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Gonzaga Women's Basketball
Sports >  Gonzaga women

Finally at home, Gonzaga women host Montana in lone nonconference game in the Kennel

UPDATED: Sat., Dec. 12, 2020

Gonzaga’s Melody Kempton looks to score against South Dakota during the Bulldogs’ 54-50 win at the Bad Boy Mowers Crossover Classic in Sioux Falls, S.D., on Nov. 30.  (Courtesy of Richard Carlson/Inertia)
Gonzaga’s Melody Kempton looks to score against South Dakota during the Bulldogs’ 54-50 win at the Bad Boy Mowers Crossover Classic in Sioux Falls, S.D., on Nov. 30. (Courtesy of Richard Carlson/Inertia)

For the Gonzaga women, Sunday promises a home opener like none before.

The Zags and Montana will play in a near-empty McCarthey Athletic Center, with room for only essential personnel.

Sadly, that means no family or friends, another tough blow for a team that has seen so many.

Last year, the Zags were 28-3 and expecting to open the NCAA Tournament in the Kennel. But COVID-19 intervened, ending that season and pushing back the start of this one.

In a typical year, the Zags would have played 10 games by now, at least half of them at McCarthey.

“I really wish we could have had more than one game at home,” GU head coach Lisa Fortier said.

The 25th-ranked Zags will be a solid favorite over the Grizzlies (1-1), who opened the season with a seven-point loss at Utah State before routing North Dakota 86-72 in Missoula.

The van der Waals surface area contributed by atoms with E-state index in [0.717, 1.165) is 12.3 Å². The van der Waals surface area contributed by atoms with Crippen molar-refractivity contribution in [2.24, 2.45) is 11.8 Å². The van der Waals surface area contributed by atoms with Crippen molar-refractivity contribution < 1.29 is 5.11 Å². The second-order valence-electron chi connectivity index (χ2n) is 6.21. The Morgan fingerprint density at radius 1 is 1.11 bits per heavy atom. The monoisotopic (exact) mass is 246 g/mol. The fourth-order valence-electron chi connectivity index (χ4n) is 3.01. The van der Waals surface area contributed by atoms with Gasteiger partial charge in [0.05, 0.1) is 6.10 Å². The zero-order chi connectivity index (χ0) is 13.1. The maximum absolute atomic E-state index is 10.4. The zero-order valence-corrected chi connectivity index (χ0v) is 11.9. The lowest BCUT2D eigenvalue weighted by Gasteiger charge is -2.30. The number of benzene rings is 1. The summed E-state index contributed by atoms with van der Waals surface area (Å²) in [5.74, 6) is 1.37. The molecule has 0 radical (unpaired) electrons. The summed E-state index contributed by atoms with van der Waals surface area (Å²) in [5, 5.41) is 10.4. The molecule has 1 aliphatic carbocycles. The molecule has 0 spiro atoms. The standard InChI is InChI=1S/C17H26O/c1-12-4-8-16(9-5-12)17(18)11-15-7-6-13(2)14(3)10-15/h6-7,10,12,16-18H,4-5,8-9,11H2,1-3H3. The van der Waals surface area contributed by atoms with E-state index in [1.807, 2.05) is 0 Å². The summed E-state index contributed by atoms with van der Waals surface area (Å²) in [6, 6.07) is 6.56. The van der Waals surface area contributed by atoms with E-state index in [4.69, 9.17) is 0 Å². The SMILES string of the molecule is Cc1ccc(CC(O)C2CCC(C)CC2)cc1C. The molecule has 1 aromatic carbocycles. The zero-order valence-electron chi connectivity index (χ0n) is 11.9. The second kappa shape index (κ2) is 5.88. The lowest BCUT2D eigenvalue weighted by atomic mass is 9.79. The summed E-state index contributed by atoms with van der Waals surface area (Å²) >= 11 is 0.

Gonzaga is only 2-2, but that record was earned with nail-biting losses against then-No. 1 South Carolina and South Dakota State, and wins over South Dakota and Wyoming.

The 89-50 win at Wyoming on Tuesday was gratifying; not only did GU assert its strength inside (owning the boards 44-17) but also its versatility.

Late in the game in Laramie, Fortier recalled looking up at the scoreboard and realizing that star guard Jill Townsend – who’d come into the game averaging 22 points – had only four.

In the previous game at South Dakota State, Townsend had a career-high 29 points partly because “we were directing the shots to her,” Fortier said.

“That wasn’t the case against Wyoming,” Fortier said.

“We were very efficient offensively, and worked really well together for a good mix of interior and perimeter baskets.”

Townsend and Jenn Wirth (11.3 ppg) are the only Zags averaging double figures, but four others are above 6 ppg.

GU also found its shooting touch from long range, going 12 for 20 to boost the team average to 40.5%.

Montana comes in with a new coach in Mike Petrino, whose motion offense has paid off for redshirt sophomore forward Carmen Gfeller. The Colfax product is averaging 23.5 points and six rebounds.

The other key player for Montana is junior guard Sophia Stiles (13.5 ppg, 7.5 rpg).

“They’re a very good team, and they’re always going to be physical,” Fortier said. “But I don’t think they have as much depth as we do.”

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